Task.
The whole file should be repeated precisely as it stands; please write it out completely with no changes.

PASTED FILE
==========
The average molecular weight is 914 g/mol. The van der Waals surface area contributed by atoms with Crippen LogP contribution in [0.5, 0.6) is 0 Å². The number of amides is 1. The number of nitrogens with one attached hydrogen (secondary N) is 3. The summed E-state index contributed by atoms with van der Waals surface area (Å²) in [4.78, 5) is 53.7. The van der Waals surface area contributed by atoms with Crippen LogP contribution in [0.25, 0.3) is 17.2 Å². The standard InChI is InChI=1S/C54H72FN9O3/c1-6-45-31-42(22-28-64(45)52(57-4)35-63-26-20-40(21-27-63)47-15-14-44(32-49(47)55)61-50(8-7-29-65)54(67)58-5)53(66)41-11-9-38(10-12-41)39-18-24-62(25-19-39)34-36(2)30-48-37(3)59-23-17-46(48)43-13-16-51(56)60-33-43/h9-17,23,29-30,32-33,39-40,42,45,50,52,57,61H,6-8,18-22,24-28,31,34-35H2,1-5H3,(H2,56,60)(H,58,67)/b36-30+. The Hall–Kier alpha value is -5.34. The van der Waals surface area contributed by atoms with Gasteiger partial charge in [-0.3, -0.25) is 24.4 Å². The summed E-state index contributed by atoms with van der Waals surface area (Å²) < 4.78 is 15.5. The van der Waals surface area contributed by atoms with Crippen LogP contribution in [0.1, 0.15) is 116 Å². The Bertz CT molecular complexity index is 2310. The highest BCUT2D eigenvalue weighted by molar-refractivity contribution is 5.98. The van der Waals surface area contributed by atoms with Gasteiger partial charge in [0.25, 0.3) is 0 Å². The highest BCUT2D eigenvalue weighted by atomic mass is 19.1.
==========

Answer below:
The average molecular weight is 914 g/mol. The van der Waals surface area contributed by atoms with Crippen LogP contribution in [0.5, 0.6) is 0 Å². The number of amides is 1. The number of nitrogens with one attached hydrogen (secondary N) is 3. The summed E-state index contributed by atoms with van der Waals surface area (Å²) in [4.78, 5) is 53.7. The van der Waals surface area contributed by atoms with Crippen LogP contribution in [0.25, 0.3) is 17.2 Å². The standard InChI is InChI=1S/C54H72FN9O3/c1-6-45-31-42(22-28-64(45)52(57-4)35-63-26-20-40(21-27-63)47-15-14-44(32-49(47)55)61-50(8-7-29-65)54(67)58-5)53(66)41-11-9-38(10-12-41)39-18-24-62(25-19-39)34-36(2)30-48-37(3)59-23-17-46(48)43-13-16-51(56)60-33-43/h9-17,23,29-30,32-33,39-40,42,45,50,52,57,61H,6-8,18-22,24-28,31,34-35H2,1-5H3,(H2,56,60)(H,58,67)/b36-30+. The Hall–Kier alpha value is -5.34. The van der Waals surface area contributed by atoms with Gasteiger partial charge in [-0.3, -0.25) is 24.4 Å². The summed E-state index contributed by atoms with van der Waals surface area (Å²) < 4.78 is 15.5. The van der Waals surface area contributed by atoms with Crippen LogP contribution in [0.1, 0.15) is 116 Å². The Bertz CT molecular complexity index is 2310. The highest BCUT2D eigenvalue weighted by molar-refractivity contribution is 5.98. The van der Waals surface area contributed by atoms with Gasteiger partial charge in [0.25, 0.3) is 0 Å². The highest BCUT2D eigenvalue weighted by atomic mass is 19.1.